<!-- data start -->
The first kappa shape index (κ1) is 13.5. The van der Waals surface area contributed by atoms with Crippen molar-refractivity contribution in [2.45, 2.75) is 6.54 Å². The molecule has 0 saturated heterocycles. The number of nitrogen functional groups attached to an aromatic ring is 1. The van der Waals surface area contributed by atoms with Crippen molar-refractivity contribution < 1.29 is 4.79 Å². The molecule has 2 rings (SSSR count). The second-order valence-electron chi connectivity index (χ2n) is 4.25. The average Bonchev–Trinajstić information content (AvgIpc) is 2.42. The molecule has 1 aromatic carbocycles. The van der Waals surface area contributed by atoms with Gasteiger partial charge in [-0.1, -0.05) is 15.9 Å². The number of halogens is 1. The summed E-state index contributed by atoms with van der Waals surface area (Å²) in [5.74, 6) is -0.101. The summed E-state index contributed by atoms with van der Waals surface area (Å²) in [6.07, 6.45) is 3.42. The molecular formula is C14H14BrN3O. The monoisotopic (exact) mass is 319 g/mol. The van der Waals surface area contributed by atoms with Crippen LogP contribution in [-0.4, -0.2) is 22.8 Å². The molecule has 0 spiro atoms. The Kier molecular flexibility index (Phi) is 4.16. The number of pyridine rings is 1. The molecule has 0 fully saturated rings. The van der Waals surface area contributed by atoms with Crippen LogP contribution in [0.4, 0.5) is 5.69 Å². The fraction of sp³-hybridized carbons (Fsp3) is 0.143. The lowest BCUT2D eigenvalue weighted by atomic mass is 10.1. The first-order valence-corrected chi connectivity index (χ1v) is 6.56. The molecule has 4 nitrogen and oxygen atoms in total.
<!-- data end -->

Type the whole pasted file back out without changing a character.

The first kappa shape index (κ1) is 13.5. The van der Waals surface area contributed by atoms with Crippen molar-refractivity contribution in [2.45, 2.75) is 6.54 Å². The molecule has 0 saturated heterocycles. The number of nitrogen functional groups attached to an aromatic ring is 1. The van der Waals surface area contributed by atoms with Crippen molar-refractivity contribution < 1.29 is 4.79 Å². The molecule has 2 rings (SSSR count). The second-order valence-electron chi connectivity index (χ2n) is 4.25. The average Bonchev–Trinajstić information content (AvgIpc) is 2.42. The molecule has 1 aromatic carbocycles. The van der Waals surface area contributed by atoms with Gasteiger partial charge in [-0.1, -0.05) is 15.9 Å². The number of halogens is 1. The summed E-state index contributed by atoms with van der Waals surface area (Å²) in [5.74, 6) is -0.101. The summed E-state index contributed by atoms with van der Waals surface area (Å²) in [6.07, 6.45) is 3.42. The molecular formula is C14H14BrN3O. The monoisotopic (exact) mass is 319 g/mol. The van der Waals surface area contributed by atoms with Crippen LogP contribution in [-0.4, -0.2) is 22.8 Å². The molecule has 0 spiro atoms. The Kier molecular flexibility index (Phi) is 4.16. The number of pyridine rings is 1. The molecule has 0 fully saturated rings. The van der Waals surface area contributed by atoms with Crippen LogP contribution in [0.4, 0.5) is 5.69 Å². The fraction of sp³-hybridized carbons (Fsp3) is 0.143. The lowest BCUT2D eigenvalue weighted by atomic mass is 10.1. The first-order valence-corrected chi connectivity index (χ1v) is 6.56. The molecule has 4 nitrogen and oxygen atoms in total.